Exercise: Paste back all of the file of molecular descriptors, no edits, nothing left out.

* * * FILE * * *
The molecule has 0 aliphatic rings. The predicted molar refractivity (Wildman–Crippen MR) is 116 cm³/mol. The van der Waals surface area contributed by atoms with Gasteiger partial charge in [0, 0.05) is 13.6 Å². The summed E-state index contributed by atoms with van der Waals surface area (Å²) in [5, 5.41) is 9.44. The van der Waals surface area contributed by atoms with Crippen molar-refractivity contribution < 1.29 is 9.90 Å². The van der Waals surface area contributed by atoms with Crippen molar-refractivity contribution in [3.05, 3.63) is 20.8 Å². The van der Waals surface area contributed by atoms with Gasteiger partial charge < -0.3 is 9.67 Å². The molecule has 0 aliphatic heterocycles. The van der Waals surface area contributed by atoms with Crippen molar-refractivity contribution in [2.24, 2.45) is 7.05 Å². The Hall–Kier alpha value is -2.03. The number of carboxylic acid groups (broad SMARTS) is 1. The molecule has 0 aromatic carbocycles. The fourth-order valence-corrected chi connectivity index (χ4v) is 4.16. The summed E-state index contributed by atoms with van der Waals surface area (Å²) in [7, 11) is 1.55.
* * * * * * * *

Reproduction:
The molecule has 0 aliphatic rings. The predicted molar refractivity (Wildman–Crippen MR) is 116 cm³/mol. The van der Waals surface area contributed by atoms with Gasteiger partial charge in [0, 0.05) is 13.6 Å². The summed E-state index contributed by atoms with van der Waals surface area (Å²) in [5, 5.41) is 9.44. The van der Waals surface area contributed by atoms with Crippen molar-refractivity contribution < 1.29 is 9.90 Å². The van der Waals surface area contributed by atoms with Crippen molar-refractivity contribution in [3.05, 3.63) is 20.8 Å². The van der Waals surface area contributed by atoms with Gasteiger partial charge < -0.3 is 9.67 Å². The molecule has 0 aliphatic heterocycles. The van der Waals surface area contributed by atoms with Crippen molar-refractivity contribution in [2.24, 2.45) is 7.05 Å². The Hall–Kier alpha value is -2.03. The number of carboxylic acid groups (broad SMARTS) is 1. The molecule has 0 aromatic carbocycles. The fourth-order valence-corrected chi connectivity index (χ4v) is 4.16. The summed E-state index contributed by atoms with van der Waals surface area (Å²) in [7, 11) is 1.55.